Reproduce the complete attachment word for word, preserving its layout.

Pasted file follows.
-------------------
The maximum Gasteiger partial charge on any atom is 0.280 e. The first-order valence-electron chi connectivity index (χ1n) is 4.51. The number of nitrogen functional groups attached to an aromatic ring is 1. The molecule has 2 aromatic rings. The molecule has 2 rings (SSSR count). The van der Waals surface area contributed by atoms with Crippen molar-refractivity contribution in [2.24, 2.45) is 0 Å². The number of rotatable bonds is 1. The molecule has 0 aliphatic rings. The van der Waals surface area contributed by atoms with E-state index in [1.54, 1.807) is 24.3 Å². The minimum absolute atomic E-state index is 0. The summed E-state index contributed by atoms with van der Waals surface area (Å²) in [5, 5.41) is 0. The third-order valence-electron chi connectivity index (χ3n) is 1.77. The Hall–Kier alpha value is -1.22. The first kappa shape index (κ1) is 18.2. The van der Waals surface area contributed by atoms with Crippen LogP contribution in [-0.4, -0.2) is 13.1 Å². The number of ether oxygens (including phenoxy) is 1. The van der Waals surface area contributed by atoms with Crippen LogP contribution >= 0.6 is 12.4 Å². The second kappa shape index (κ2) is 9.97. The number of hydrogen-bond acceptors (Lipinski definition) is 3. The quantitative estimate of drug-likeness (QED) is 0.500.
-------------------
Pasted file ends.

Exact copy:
The maximum Gasteiger partial charge on any atom is 0.280 e. The first-order valence-electron chi connectivity index (χ1n) is 4.51. The number of nitrogen functional groups attached to an aromatic ring is 1. The molecule has 2 aromatic rings. The molecule has 2 rings (SSSR count). The van der Waals surface area contributed by atoms with Crippen molar-refractivity contribution in [2.24, 2.45) is 0 Å². The number of rotatable bonds is 1. The molecule has 0 aliphatic rings. The van der Waals surface area contributed by atoms with E-state index in [1.54, 1.807) is 24.3 Å². The minimum absolute atomic E-state index is 0. The summed E-state index contributed by atoms with van der Waals surface area (Å²) in [5, 5.41) is 0. The third-order valence-electron chi connectivity index (χ3n) is 1.77. The Hall–Kier alpha value is -1.22. The first kappa shape index (κ1) is 18.2. The van der Waals surface area contributed by atoms with Crippen LogP contribution in [-0.4, -0.2) is 13.1 Å². The number of ether oxygens (including phenoxy) is 1. The van der Waals surface area contributed by atoms with Crippen LogP contribution >= 0.6 is 12.4 Å². The second kappa shape index (κ2) is 9.97. The number of hydrogen-bond acceptors (Lipinski definition) is 3. The quantitative estimate of drug-likeness (QED) is 0.500.